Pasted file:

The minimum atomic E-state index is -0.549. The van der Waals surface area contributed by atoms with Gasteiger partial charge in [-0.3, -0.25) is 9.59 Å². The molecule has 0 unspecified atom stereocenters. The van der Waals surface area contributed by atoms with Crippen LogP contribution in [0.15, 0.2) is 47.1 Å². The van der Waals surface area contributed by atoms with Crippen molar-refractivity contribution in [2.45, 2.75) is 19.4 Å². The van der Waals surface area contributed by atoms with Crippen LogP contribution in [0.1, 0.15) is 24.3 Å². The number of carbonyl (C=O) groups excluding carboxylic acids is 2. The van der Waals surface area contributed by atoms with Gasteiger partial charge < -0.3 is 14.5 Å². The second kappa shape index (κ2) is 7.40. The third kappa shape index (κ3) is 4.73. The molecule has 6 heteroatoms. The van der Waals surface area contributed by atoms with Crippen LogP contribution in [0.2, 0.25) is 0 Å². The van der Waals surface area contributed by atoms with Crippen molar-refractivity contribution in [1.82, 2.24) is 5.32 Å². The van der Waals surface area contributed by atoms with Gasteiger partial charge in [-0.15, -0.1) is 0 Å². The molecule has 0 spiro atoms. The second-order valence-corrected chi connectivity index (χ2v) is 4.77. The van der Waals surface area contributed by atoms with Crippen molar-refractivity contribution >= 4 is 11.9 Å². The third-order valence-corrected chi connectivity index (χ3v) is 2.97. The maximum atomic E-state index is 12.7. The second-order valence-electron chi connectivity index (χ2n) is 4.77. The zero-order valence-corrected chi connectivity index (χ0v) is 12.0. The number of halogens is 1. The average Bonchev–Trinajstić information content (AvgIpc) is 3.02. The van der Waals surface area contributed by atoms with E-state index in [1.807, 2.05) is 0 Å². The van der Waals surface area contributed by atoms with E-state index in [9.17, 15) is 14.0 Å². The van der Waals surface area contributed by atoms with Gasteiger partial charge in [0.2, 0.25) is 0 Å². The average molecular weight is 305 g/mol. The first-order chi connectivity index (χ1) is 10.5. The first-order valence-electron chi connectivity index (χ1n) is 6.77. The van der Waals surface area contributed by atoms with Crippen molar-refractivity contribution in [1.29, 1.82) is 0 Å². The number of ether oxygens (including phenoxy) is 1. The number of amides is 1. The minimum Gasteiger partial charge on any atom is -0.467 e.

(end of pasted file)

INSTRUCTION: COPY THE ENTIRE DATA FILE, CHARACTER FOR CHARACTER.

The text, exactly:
The minimum atomic E-state index is -0.549. The van der Waals surface area contributed by atoms with Gasteiger partial charge in [-0.3, -0.25) is 9.59 Å². The molecule has 0 unspecified atom stereocenters. The van der Waals surface area contributed by atoms with Crippen LogP contribution in [0.15, 0.2) is 47.1 Å². The van der Waals surface area contributed by atoms with Crippen molar-refractivity contribution in [2.45, 2.75) is 19.4 Å². The van der Waals surface area contributed by atoms with Crippen LogP contribution in [0.1, 0.15) is 24.3 Å². The number of carbonyl (C=O) groups excluding carboxylic acids is 2. The van der Waals surface area contributed by atoms with Gasteiger partial charge < -0.3 is 14.5 Å². The second kappa shape index (κ2) is 7.40. The third kappa shape index (κ3) is 4.73. The molecule has 6 heteroatoms. The van der Waals surface area contributed by atoms with Crippen LogP contribution in [0.2, 0.25) is 0 Å². The van der Waals surface area contributed by atoms with Crippen molar-refractivity contribution in [1.82, 2.24) is 5.32 Å². The van der Waals surface area contributed by atoms with Gasteiger partial charge in [-0.15, -0.1) is 0 Å². The molecule has 0 spiro atoms. The second-order valence-corrected chi connectivity index (χ2v) is 4.77. The van der Waals surface area contributed by atoms with Crippen molar-refractivity contribution >= 4 is 11.9 Å². The third-order valence-corrected chi connectivity index (χ3v) is 2.97. The maximum atomic E-state index is 12.7. The second-order valence-electron chi connectivity index (χ2n) is 4.77. The zero-order valence-corrected chi connectivity index (χ0v) is 12.0. The number of halogens is 1. The average Bonchev–Trinajstić information content (AvgIpc) is 3.02. The van der Waals surface area contributed by atoms with E-state index in [1.807, 2.05) is 0 Å². The van der Waals surface area contributed by atoms with E-state index in [9.17, 15) is 14.0 Å². The van der Waals surface area contributed by atoms with Gasteiger partial charge in [0.2, 0.25) is 0 Å². The average molecular weight is 305 g/mol. The first-order chi connectivity index (χ1) is 10.5. The first-order valence-electron chi connectivity index (χ1n) is 6.77. The van der Waals surface area contributed by atoms with Crippen molar-refractivity contribution in [1.29, 1.82) is 0 Å². The number of ether oxygens (including phenoxy) is 1. The number of amides is 1. The minimum Gasteiger partial charge on any atom is -0.467 e.